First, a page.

I am a literary photographer specializing in author photographs for book jackets, publicity use, and publication in newspapers, magazines, film, television, and on web sites and in Ebooks. I have licensed my photographs to publishers on every continent, and have an extensive archive dating back to the late 1980s of more than one thousand writers, among them many Scandinavians, Latin Americans and Spaniards, as well as science fiction writers.
An official photographer for the Sewanee Writers Conference for thirty years (1990-2019), I have a broad range of writers conference imagery.
I am available for photographic assignments, with or without accompanying text, and can travel domestically or internationally.
Photographs of Ian McEwan, Stephen Hawking, Doris Lessing, William Gaddis, Donald Barthelme, Martin Amis and China Achebe are among my photographs which have served as front cover art.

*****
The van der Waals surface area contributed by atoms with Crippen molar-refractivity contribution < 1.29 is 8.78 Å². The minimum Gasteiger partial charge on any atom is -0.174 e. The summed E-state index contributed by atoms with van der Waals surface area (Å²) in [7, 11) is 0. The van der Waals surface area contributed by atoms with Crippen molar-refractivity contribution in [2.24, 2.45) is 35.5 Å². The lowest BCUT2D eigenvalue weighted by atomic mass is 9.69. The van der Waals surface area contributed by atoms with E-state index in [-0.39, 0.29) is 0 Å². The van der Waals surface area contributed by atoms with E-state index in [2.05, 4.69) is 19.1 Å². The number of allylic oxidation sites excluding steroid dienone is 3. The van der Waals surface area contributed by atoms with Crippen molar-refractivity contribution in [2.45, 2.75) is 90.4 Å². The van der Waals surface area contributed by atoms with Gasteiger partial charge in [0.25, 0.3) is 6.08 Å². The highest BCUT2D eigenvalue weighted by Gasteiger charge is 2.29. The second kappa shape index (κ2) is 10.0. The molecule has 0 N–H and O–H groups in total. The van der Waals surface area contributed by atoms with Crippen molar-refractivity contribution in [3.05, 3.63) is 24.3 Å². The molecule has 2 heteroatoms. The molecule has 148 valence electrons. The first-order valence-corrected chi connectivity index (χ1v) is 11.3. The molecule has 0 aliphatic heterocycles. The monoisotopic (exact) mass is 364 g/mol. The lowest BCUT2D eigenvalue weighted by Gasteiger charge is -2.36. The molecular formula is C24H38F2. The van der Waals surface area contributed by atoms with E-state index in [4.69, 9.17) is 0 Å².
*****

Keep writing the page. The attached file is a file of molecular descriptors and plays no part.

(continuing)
Before turning to photography full-time in 1989, I wrote book reviews, author interviews, publisher profiles and photography articles and reviews for such publications as Publishers Weekly, The New York Times Book Review, The Los Angeles Times, The Chicago Sun-Times, The Chicago Tribune, The Philadelphia Inquirer, The Cleveland Plain Dealer, The Villager, Saturday Review, Popular Photography and American Photographer, which also published my full-page-plus photograph of Andreas Feininger.
I was the recipient of an NEH grant for journalists through which I participated in a month-long seminar with Henry Nash Smith at the University of California, Berkeley, received a 1984 Merit Award from the Art Directors Club (1984) for my text to the story "Volcano," in Popular Photography magazine, and won a Scholarship in Non-Fiction to the 1984 Bread Loaf Writers Conference.
In addition to my literary portraits and publishing event photography, I have a large stock of cityscapes, mainly of New York,and of other New York images suitable for editorial use or or for book jacket art. A 1994 trip to Cuba, where I had an exhibition of author photographs, yielded a large number of Cuban street shots and portraits.